Another idea: As a class, do a series of searches for a variety of innocuous topics, then follow the “Up next” algorithmic suggestion for a specific number of clicks and reflect on where it takes you.
TikTok, the popular video-based social media platform owned by the Chinese tech company ByteDance, has almost no content about the ongoing anti-government protests in Hong Kong, The Washington Post reported yesterday. The stark disparity in content about the protests available on other social media platforms and on TikTok has renewed concerns that the app — whose user base has rocketed to 1.3 billion people worldwide — may be a vector for Chinese government propaganda. ByteDance does not share any information about the videos it removes for violating its terms of service and has consistently acquiesced to demands by Chinese government censors, the Post said.
Note: In a statement to the Post, ByteDance said that all data about its U.S. users is stored domestically and that its content and moderation policies for those users are led by a team that is based in the United States and is not influenced by the Chinese government.
Idea: Challenge your students to create TikTok videos about the protests in Hong Kong and try to post them to the platform — perhaps using a new account established for that purpose — to see if they are removed.
Many of the most viral fake images are “terrible manipulations, technically speaking,” says Christye Sisson, an associate professor of photographic sciences at the Rochester (New York) Institute of Technology. Sisson and her team have produced sophisticated manipulations of videos and images as part of a U.S. government program to create a “media forensics” platform — an automated way to detect fakes. But she also has noticed how effective even crude or “cheap” fakes can be — a reminder that if a piece of misinformation “supports what someone already believes, they often accept it unquestioningly.” The exception, she notes, might be young people who don’t remember a time in which digital manipulations weren’t common. The attitudes of teens toward digital content, she says, may “herald a cultural shift away from relying on images or video as ‘proof.’”
Idea: Conduct a class poll to see how many students assume that images found online are fake unless proven authentic. Do students approach photos from different online sources with different sets of assumptions?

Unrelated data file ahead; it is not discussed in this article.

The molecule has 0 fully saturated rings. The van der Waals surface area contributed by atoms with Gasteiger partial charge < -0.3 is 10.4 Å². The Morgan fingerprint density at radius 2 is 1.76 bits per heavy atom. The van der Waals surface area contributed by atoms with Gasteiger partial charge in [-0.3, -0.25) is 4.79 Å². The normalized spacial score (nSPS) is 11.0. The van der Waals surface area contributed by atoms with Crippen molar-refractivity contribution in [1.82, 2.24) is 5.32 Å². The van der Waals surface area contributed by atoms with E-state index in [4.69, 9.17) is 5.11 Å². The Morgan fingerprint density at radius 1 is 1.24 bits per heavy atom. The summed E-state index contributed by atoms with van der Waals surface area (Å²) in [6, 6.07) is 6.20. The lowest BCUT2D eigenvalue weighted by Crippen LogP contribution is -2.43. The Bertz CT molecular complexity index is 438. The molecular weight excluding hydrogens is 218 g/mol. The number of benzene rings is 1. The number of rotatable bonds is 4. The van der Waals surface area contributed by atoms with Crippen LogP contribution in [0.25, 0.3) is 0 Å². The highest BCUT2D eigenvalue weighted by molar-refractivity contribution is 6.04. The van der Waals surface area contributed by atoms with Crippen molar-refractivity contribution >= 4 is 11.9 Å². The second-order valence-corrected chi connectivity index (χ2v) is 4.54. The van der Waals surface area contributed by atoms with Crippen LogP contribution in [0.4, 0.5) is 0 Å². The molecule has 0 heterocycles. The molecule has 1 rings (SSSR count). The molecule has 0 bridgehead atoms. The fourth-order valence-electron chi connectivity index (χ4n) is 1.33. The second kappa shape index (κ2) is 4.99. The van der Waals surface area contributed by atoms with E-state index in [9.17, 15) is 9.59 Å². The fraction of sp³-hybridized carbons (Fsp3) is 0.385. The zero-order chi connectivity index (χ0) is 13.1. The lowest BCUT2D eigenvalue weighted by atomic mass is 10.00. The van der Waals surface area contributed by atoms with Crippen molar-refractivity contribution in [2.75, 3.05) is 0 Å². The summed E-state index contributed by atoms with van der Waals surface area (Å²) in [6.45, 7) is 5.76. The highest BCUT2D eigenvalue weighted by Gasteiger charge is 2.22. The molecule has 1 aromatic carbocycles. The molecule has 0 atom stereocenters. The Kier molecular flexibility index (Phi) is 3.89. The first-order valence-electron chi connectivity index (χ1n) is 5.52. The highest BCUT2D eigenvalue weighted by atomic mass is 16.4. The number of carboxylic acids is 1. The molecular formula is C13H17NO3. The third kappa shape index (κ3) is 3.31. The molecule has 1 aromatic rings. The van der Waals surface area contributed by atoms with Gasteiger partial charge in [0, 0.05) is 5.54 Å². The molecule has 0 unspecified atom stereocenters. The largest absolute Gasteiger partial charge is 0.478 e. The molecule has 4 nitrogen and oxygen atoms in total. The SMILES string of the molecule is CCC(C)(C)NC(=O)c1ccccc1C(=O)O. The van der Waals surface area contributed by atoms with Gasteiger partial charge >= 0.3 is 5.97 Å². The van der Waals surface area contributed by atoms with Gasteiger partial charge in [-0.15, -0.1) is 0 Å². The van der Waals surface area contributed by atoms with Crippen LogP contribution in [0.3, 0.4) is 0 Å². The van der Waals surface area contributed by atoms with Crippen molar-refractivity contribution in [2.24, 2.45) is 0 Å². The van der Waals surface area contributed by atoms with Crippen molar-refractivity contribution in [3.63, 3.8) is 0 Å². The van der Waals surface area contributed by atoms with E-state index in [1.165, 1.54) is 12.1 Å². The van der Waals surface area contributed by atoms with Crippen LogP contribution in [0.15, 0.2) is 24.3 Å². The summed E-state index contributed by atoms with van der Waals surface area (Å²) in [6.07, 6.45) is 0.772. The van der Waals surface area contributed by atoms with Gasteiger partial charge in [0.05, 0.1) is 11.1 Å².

Another idea: Use this discussion as an opportunity to ensure that all of your students know how to do a reverse image search.
District of Columbia prosecutors last week dismissed charges of inciting violence and disorderly conduct that had been filed against Gregory Lee Johnson, who was arrested on July 4 after burning two American flags during a protest near the White House. In 1984, as the Republican National Convention was being held in Dallas, Johnson burned an American flag outside City Hall during a protest against the policies of the Reagan administration and several Texas-based corporations. His conviction for “desecration of a venerated object” in violation of Texas law led to a landmark Supreme Court decision five years later: that the First Amendment protects flag-burning as a form of “symbolic speech.”
Discuss: Which First Amendment freedoms were being exercised during the July 4 protest? Should burning the American flag be protected speech under the First Amendment?
Idea: Ask students to review the details of Texas v. Johnson. Before you reveal the court’s decision, ask students to take a position on whether Johnson’s burning of the American flag is protected expression under the First Amendment.
Resource:“The First Amendment,” a lesson in the News Literacy Project’s Checkology® virtual classroom (preview only).
Both Democrats and Republicans alleged bias on the part of fact-checkers last week. Representatives of two senators seeking the Democratic presidential nomination, Bernie Sanders and Kamala Harris, said that fact checks by mainstream news outlets (The Washington Post and CNN, respectively) nitpicked minor details of statements made by the candidates and created a false equivalence with more demonstrably false statements made by President Trump. Four Republican senators accused Facebook of partisan bias and censorship after Health Feedback — a Facebook fact-checking partner that includes doctors with ties to abortion rights organizations — flagged an anti-abortion video as false. Facebook removed that fact check.
Discuss: Does either of these allegations of bias strike you as credible? Do our perceptions of bias align with our own political views?